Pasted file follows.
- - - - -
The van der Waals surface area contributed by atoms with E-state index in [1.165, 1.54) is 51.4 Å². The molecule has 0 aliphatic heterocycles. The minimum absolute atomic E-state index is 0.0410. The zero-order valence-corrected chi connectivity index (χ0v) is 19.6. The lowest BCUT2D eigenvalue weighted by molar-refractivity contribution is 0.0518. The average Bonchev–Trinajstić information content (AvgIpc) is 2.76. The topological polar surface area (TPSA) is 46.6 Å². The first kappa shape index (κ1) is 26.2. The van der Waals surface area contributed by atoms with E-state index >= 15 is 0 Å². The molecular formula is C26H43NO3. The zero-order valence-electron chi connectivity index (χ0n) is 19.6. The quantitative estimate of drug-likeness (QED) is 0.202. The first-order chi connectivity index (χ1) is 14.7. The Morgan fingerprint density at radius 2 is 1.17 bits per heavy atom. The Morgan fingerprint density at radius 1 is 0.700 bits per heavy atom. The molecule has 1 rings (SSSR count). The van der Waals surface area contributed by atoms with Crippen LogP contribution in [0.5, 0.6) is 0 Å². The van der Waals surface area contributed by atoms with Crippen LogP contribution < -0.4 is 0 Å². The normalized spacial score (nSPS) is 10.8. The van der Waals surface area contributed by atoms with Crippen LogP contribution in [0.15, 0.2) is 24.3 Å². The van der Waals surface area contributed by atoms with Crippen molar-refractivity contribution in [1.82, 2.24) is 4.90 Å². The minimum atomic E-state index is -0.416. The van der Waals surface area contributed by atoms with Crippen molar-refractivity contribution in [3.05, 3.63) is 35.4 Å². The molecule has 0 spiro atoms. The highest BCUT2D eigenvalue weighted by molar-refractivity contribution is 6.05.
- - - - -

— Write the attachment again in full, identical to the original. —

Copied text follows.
The van der Waals surface area contributed by atoms with E-state index in [1.165, 1.54) is 51.4 Å². The molecule has 0 aliphatic heterocycles. The minimum absolute atomic E-state index is 0.0410. The zero-order valence-corrected chi connectivity index (χ0v) is 19.6. The lowest BCUT2D eigenvalue weighted by molar-refractivity contribution is 0.0518. The average Bonchev–Trinajstić information content (AvgIpc) is 2.76. The topological polar surface area (TPSA) is 46.6 Å². The first kappa shape index (κ1) is 26.2. The van der Waals surface area contributed by atoms with E-state index >= 15 is 0 Å². The molecular formula is C26H43NO3. The zero-order valence-electron chi connectivity index (χ0n) is 19.6. The quantitative estimate of drug-likeness (QED) is 0.202. The first-order chi connectivity index (χ1) is 14.7. The Morgan fingerprint density at radius 2 is 1.17 bits per heavy atom. The Morgan fingerprint density at radius 1 is 0.700 bits per heavy atom. The molecule has 1 rings (SSSR count). The van der Waals surface area contributed by atoms with Crippen LogP contribution in [0.5, 0.6) is 0 Å². The van der Waals surface area contributed by atoms with Crippen LogP contribution < -0.4 is 0 Å². The normalized spacial score (nSPS) is 10.8. The van der Waals surface area contributed by atoms with Crippen LogP contribution in [0.15, 0.2) is 24.3 Å². The van der Waals surface area contributed by atoms with Crippen molar-refractivity contribution in [1.82, 2.24) is 4.90 Å². The minimum atomic E-state index is -0.416. The van der Waals surface area contributed by atoms with Crippen molar-refractivity contribution in [3.05, 3.63) is 35.4 Å². The molecule has 0 spiro atoms. The highest BCUT2D eigenvalue weighted by molar-refractivity contribution is 6.05.